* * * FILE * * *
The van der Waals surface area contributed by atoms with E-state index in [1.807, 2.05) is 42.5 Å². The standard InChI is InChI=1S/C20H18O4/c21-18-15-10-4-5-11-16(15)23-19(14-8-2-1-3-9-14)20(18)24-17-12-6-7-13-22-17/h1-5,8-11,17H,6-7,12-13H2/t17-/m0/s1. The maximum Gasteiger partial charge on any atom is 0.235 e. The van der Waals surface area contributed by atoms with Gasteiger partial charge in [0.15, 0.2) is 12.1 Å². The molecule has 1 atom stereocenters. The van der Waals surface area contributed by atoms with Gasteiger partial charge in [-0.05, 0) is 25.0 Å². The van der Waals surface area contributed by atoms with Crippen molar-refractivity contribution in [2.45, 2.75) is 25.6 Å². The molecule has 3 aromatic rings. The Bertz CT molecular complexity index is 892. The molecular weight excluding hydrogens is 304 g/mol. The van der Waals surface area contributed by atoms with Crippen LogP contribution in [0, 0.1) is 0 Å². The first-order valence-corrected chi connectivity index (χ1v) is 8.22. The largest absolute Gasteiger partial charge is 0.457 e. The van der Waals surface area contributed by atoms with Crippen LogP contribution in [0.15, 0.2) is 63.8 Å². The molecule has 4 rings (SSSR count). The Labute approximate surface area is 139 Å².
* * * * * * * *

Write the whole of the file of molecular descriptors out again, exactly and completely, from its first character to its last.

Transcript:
The van der Waals surface area contributed by atoms with E-state index in [1.807, 2.05) is 42.5 Å². The standard InChI is InChI=1S/C20H18O4/c21-18-15-10-4-5-11-16(15)23-19(14-8-2-1-3-9-14)20(18)24-17-12-6-7-13-22-17/h1-5,8-11,17H,6-7,12-13H2/t17-/m0/s1. The maximum Gasteiger partial charge on any atom is 0.235 e. The van der Waals surface area contributed by atoms with Gasteiger partial charge in [0.15, 0.2) is 12.1 Å². The molecule has 1 atom stereocenters. The van der Waals surface area contributed by atoms with Gasteiger partial charge in [-0.05, 0) is 25.0 Å². The van der Waals surface area contributed by atoms with Crippen molar-refractivity contribution in [2.45, 2.75) is 25.6 Å². The molecule has 3 aromatic rings. The Bertz CT molecular complexity index is 892. The molecular weight excluding hydrogens is 304 g/mol. The van der Waals surface area contributed by atoms with Crippen LogP contribution in [0, 0.1) is 0 Å². The first-order valence-corrected chi connectivity index (χ1v) is 8.22. The largest absolute Gasteiger partial charge is 0.457 e. The van der Waals surface area contributed by atoms with Crippen LogP contribution in [0.15, 0.2) is 63.8 Å². The molecule has 4 rings (SSSR count). The Labute approximate surface area is 139 Å².